“No choice, Liam. That look won’t stop me. It’s time,” James repeated. He hoped Kiva would understand he was pressing out of affection and devotion, not to pick a fight.
“The fuck do you want me to say, James?” Kiva growled. “I’d just be whining about things I can’t change.”
“If you won’t talk, then I will, and you won’t like it,” James matched Kiva’s tone.
“Lay off, James,” Dia interjected. “He doesn’t have to tell you anything.” She wanted Kiva to talk just as much as James did, but she also felt defensive of Kiva’s privacy. She knew what he had lost, because she had lost it, too. Although it seemed to Dia that no one remembered her own loss, and focused on Kiva as if he were the only casualty of Hiroaki Yeo’s betrayal. James and Kiva acted as if she had not even spoken.
“Oh? What could you possibly have to say about it?” Kiva leaned back on the spiraling log he was perched on. He raised his chin high and looked away into the forest. James had grown used to this haughty, dismissive gesture over the years – a holdover from Kiva’s upbringing as a member of the disgustingly wealthy Tawney clan. Despite his service in the Army, Kiva had still claimed his heritage and served as the head of the family – when he was in town. Otherwise, his affairs were handled by one Mr. Atreus Pace, a long-time employee of the family who had partially raised Kiva. Certain members of the family were displeased with the arrangement.
“Where do I begin?” James’ voice was clipped. “You know what you and Aki have- had- was sick, right?”
“What? That’s ridiculous, it wasn’t-” Kiva snapped his gaze back to James, murderous fire kindled anew. Dia held her tongue, waiting to see where James was going with this.
“Shut up and listen. I always hated it, what he did to you. He kept you on a leash. He’s a control freak with a savior complex,” James continued.
“Hey -” Dia started. She did not care for hearing Aki badmouthed, despite what he had done.
“I -” Kiva tried to interject at the same time, but James cut them off.
“You didn’t want to talk. It’s my turn. I’m not done. Maybe his intentions were good. You do seem to think you need someone to hold you back, but he kept you under his fucking boot. Between Aki, the Army, and having to look after Tawney, you haven’t done a thing for yourself in years.” James could see the rage building, but Kiva kept his mouth shut.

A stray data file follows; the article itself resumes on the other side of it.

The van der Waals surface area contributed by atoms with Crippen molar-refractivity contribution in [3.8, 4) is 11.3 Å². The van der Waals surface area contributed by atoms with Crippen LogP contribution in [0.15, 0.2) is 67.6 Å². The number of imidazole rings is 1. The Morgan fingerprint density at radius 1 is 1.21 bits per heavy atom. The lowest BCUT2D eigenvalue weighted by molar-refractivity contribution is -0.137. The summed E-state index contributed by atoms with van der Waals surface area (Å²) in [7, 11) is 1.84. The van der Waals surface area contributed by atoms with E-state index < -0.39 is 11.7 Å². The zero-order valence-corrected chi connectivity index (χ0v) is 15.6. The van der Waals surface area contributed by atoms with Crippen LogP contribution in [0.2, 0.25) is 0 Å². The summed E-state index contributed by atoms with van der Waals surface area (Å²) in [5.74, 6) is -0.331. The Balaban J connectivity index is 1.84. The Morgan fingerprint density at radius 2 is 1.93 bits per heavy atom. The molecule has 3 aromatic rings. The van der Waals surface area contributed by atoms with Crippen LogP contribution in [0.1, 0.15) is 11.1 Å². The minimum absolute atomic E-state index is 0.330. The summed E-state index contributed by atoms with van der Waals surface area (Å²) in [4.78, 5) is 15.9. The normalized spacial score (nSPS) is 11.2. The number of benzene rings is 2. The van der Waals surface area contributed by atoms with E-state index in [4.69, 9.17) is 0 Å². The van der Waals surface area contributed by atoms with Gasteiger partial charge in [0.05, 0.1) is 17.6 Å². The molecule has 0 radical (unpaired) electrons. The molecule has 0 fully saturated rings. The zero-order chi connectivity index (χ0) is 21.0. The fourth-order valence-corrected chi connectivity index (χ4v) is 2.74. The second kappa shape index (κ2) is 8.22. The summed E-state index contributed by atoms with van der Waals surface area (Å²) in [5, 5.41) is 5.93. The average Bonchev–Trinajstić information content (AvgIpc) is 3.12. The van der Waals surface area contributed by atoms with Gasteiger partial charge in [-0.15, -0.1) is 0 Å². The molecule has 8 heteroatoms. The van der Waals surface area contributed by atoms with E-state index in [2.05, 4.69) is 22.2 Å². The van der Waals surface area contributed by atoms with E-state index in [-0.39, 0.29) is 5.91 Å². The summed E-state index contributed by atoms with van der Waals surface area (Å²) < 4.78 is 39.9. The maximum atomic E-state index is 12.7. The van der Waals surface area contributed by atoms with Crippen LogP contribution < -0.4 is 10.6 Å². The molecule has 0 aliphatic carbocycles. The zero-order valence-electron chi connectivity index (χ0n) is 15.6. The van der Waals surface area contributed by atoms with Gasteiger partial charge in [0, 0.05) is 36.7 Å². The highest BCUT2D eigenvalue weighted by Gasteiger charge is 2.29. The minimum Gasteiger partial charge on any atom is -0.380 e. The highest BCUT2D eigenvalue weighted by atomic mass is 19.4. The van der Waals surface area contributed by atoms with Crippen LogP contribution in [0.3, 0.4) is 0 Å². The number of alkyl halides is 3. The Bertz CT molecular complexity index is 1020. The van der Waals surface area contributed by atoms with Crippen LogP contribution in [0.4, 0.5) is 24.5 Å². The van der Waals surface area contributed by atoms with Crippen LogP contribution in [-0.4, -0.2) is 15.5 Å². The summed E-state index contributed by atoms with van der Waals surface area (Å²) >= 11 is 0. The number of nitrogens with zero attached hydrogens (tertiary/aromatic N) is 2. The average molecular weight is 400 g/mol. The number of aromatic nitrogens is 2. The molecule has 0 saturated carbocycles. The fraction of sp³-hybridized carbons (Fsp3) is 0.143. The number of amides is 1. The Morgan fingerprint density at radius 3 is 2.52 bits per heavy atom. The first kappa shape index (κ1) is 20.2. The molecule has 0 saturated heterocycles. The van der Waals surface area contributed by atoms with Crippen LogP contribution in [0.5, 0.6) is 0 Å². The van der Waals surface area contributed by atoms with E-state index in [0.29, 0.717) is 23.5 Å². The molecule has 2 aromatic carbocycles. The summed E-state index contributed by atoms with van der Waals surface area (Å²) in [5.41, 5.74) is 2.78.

Dia glowered. Kiva and Aki had been so close they sometimes seemed like one person. Despite her closeness with Aki, as his lover, Dia had never experienced that level of connection with him. But she figured James was right; the connection between Aki and Kiva had been more possession than love.
“If he were here, he’d see how mad you are right now. And he would redirect you or talk you down, as if that’s his job,” James cocked his head, “But I don’t think you need that. I’ve spent enough time alone with you to know you’re capable of controlling yourself.”
“What are you getting at?” Kiva snarled. James thanked the Gods of man that Kiva was listening. Dia chose this moment to surreptitiously stand and retreat to her Grendel. She had not set up her bivvy bag; she preferred to sleep inside the cockpit, behind the command chair, on top of the trap door that led to the internals. Incensed as they were, the two men did not notice her departure.
“Just want you to admit that your relationship with Aki was sick. There was something wrong. There always had been.”
“I don’t know. It’s the only way I’ve ever known. He’s looked out for me since we were seven. He’s the only reason I’m not in prison, or worse,” Kiva explained.
“I know that, but the thing is, his grip got tighter and tighter. I know what you are, or – what you say you are. But the older you got, the more you learned how to get along in average society. You haven’t needed a babysitter in a long time,” James pressed. “So it makes me think you kept letting him do it because you thought that was an alright way for him to express that he cared about you.”
“Jesus, why are you doing this to me in the middle of the fucking woods, on our way to bring him in? If you were anyone else, I’d strangle you,” Kiva complained, his eyes narrowed and flinty.